A Walk to the Covenantor's Grave in the Pentlands

Dunsyre Hill

The doglet and I ended our holiday with a hill walk that I've been wanting to do for a while. The walk takes you from Dunsyre up to the Covenanter's grave at the south end of the Pentlands. From there we walked back via Mid Hill and lastly Dunsyre Hill which dominates the valley we live in. In all it was a 8.5 mile circuit, the longest walk I've done in a while but it was so good to be back in the hills again. Walking over the heather, bogs and tracks with only the sound of the grouse, the breeze and my heavy breathing, ha ha, reminding me how hill walking unfit I've got over the last couple of years. Life has just been so busy and I've been really enjoying doing other things, but I do miss the hills too. The views were great from the tops and we were both exhausted and sore at the end but I know Bracken will recover long before I will.

West Water

My walked started in the tiny village of Dunsyre where I parked my car next to the old railway line. From there I walked along the road heading east following the public foot path signs towards Garvald. Eventually the tarmac road turns into a track before ending at a ford. Here I turned left and crossed over the bridge and up to the sign post at the top of the banking. This is where we left the path and headed over the moorland towards Black Law and the coventanter's grave. The first part of this section takes you along the side of West Water before climbing up onto the open moor.

A different view of Dunsyre Hill

Bracken enjoying the view

It's a gradual climb up to Cairn Knowe over rushes and mosses which Bracken just skips over. Several years ago I tried to find the Covenantors grave from the north but the signage wasn't as good as it is from this direction. The signs are tall posts and most of the time you can see the next one from the last, helping keep us in the right direction without referring to the map. Eventually we reached a track and another sign post. I like how this one leaned at the same angle as the hill behind it!

A weathered and leaning sign post keeping us right

From here it's a short walk up Black Law following a quad bike path, it was a bit slippy after recent rain, but 4 paw power on the end of a lead helped me up. The grave stone is on the west side of the hill just below the top. Such a lonely beautiful place for a burial and a reminder of a violent and turbulent time in Scottish history.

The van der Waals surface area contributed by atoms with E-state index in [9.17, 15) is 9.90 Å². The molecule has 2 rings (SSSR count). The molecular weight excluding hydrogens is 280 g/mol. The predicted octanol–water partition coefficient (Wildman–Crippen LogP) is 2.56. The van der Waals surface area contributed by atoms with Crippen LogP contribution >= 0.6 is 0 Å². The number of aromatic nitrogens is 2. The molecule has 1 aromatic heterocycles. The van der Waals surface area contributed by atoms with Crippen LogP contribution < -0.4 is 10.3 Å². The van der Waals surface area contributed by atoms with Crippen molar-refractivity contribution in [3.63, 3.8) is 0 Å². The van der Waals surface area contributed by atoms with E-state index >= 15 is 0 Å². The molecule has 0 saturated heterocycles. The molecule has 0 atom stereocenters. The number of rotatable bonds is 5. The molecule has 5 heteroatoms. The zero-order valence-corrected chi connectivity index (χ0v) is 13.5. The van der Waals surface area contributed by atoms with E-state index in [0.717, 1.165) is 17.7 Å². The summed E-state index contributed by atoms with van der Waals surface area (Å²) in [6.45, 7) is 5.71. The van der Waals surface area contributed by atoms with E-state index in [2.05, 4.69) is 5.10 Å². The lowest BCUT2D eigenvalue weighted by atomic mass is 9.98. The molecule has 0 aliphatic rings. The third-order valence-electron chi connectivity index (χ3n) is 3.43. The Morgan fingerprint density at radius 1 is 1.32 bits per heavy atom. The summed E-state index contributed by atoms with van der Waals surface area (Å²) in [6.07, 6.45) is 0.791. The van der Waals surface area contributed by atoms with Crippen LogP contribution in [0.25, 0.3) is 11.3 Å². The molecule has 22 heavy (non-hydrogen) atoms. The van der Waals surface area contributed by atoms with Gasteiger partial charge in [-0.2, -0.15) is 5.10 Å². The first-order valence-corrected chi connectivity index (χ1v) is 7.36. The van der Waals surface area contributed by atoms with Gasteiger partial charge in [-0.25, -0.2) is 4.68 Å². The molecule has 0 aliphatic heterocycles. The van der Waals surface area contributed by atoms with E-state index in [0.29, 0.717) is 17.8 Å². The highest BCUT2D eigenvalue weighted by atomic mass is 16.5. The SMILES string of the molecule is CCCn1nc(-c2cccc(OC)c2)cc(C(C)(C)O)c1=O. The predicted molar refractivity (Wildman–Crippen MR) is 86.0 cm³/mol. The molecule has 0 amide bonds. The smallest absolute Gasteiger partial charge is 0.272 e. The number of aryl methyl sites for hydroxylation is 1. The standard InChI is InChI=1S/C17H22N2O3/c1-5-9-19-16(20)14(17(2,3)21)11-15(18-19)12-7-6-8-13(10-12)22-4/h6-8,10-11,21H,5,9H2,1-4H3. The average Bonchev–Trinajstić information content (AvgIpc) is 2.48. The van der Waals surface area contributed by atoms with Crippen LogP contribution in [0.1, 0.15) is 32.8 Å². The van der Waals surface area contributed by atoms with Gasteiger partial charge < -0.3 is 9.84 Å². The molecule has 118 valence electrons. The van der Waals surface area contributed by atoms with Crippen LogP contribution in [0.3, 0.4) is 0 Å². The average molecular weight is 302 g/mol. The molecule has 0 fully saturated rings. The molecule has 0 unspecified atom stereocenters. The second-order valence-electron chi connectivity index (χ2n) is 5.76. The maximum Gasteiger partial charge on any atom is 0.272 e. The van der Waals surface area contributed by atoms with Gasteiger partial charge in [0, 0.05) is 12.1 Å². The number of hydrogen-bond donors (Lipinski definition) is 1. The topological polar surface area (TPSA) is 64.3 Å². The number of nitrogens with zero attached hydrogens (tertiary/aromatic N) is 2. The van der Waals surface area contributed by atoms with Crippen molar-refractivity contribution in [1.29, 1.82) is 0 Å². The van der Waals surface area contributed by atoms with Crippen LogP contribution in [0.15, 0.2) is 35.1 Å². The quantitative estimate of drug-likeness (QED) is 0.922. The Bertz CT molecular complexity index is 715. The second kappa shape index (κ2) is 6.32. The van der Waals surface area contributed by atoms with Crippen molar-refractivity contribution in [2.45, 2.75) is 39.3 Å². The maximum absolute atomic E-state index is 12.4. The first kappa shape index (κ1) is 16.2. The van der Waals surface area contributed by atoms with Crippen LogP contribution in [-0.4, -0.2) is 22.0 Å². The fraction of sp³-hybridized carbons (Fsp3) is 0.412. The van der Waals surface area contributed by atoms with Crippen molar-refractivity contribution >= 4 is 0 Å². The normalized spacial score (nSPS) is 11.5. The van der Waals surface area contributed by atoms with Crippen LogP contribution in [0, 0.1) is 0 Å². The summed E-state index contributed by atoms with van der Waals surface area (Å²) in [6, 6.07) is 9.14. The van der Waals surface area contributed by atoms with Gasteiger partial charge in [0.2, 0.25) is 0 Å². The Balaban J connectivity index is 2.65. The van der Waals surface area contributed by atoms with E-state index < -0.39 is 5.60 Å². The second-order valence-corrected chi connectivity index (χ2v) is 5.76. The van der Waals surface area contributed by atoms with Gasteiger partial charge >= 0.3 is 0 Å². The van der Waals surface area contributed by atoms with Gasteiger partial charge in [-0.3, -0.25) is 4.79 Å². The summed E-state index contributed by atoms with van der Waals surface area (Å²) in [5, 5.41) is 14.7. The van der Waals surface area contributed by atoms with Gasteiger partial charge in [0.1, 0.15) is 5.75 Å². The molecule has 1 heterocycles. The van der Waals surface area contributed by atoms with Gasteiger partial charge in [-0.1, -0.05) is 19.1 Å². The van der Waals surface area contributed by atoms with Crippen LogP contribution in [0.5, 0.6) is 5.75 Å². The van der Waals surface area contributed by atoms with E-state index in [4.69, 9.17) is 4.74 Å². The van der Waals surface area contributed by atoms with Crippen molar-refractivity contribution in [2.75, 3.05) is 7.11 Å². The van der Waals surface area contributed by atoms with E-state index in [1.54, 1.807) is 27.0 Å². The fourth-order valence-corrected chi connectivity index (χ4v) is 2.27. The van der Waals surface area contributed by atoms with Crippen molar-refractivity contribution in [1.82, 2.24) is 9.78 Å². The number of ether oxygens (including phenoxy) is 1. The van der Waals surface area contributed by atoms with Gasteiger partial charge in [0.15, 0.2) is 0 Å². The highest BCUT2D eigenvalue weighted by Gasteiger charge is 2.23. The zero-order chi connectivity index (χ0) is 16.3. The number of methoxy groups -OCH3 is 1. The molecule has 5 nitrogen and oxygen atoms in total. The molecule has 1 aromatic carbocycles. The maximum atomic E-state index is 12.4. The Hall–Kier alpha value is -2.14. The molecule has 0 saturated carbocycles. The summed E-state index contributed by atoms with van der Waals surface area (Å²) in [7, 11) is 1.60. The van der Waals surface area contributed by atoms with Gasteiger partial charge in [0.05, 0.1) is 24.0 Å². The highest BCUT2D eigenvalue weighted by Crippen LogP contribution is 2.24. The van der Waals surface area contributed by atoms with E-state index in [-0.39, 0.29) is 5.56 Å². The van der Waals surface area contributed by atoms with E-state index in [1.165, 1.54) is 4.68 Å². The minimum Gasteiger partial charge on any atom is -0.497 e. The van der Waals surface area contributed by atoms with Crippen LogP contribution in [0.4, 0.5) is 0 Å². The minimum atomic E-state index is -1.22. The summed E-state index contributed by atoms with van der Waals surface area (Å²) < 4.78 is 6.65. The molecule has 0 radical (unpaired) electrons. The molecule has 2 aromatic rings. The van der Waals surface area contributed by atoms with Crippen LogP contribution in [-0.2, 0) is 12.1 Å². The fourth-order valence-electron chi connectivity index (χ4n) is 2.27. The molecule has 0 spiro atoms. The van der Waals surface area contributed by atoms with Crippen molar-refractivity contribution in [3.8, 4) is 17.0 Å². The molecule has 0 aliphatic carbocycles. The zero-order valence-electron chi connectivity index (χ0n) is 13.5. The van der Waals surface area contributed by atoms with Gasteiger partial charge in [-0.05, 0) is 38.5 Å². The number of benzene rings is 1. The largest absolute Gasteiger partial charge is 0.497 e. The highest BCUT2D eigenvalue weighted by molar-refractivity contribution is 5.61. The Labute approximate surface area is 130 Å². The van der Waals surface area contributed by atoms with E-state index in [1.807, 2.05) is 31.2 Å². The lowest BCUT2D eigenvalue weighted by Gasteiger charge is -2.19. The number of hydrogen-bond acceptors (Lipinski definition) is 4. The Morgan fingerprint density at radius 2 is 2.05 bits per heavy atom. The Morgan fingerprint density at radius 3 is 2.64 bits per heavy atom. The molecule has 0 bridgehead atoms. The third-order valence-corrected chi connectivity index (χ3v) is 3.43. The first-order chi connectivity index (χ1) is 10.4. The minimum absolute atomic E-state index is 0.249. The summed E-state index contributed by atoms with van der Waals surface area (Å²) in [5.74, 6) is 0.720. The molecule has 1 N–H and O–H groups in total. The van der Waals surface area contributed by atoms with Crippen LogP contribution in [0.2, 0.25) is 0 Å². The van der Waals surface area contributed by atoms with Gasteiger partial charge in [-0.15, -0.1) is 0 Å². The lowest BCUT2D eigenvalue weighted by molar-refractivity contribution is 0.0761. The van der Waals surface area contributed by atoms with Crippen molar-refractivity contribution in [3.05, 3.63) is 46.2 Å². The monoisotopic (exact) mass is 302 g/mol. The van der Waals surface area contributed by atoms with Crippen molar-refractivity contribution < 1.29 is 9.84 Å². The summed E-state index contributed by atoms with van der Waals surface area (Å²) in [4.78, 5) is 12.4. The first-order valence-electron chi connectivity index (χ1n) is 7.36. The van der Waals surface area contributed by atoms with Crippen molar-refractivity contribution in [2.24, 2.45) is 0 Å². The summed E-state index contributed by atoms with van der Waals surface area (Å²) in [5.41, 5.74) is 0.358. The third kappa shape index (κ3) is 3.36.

The Covenantor's Grave

The grave marks the resting place of an injured covenantor who had fled into the hills after escaping the battle of Bullion Green in Penicuik in 1666. He was trying to return to Ayrshire but only made it as far a the house of a shepherd, Adam Sanderson. You can still see the ruins of the house just south of the bridge over the Medwyn Water. The covenantor knew he was fatally wounded and asked Sanderson to bury him within sight of the Ayrshire hills. Finding him dead the next morning Sanderson did as he'd been asked, at great risk to himself. From the grave on the west side of Black Law you can see the hills of Ayrshire on a clear day.

Looking East from Bleak Law

After catching our breath and enjoying the views Bracken and I headed back down to the track and sign post and turned west. I planned to do a circular route, my favourite kind of walk, to make the most of our afternoon in the hills. I struck lucky as the track continued in the direction I had planned, although it is not marked on the map, so it meant our walk was easier and quicker for a time. We followed it headed up between Bleak Law and Mid Hill. From here there were great views west over South Lanarkshire and I could see the clouds gradually building forming the rain that was forecast for late afternoon. Here we took another rougher track that took us around the west side of Mid Hill.

Looking north from Bleak Law

Tinto in the distance and some unwelcome cloud, but a great atmospheric photograph

South Lanarkshire from Mid Hill

Reflections of reeds in B&W

Dunsyre Hill from Mid Hill

From the top of Mid Hill we could see our final hill Dunsyre Hill, thankfully as we were getting a bit weary. We walked down towards the fence line over the deep springy heather. Poor Bracken was a bit overwhelmed with his wee legs and was glad when we reached the shorter grass. After negotiating a couple of fences and a short climb we reached the cairn on the top of Dunsyre Hill. It was pretty breezy and Bracken's ears were flapping in the wind. We had great views in every direction, including White Hill across the valley that we walked up last week. We didn't linger as it was starting to get chilly with a few spots of rain.

Looking east from Dunsyre Hill

Bracken says, right that's the last hill, time to go home Mum

Looking west, home is over there somewhere

White Hill to the left, last weeks walk and Blackmount to the right which we climbed last year

You can read about our walk up Blackmount here and White Hill here. From the top of Dunsyre Hill we headed down the west side, avoiding the craggy side and coming down over a field to the farm track along side a plantation of trees. It was an easy walk from there past some cows which thankfully were very well behaved, down through the farm and onto the main road. Five minutes later we were back at the car just as the rain got heavier.

Dunsyre Kirk

Part of the old railway line

Late afternoon sky

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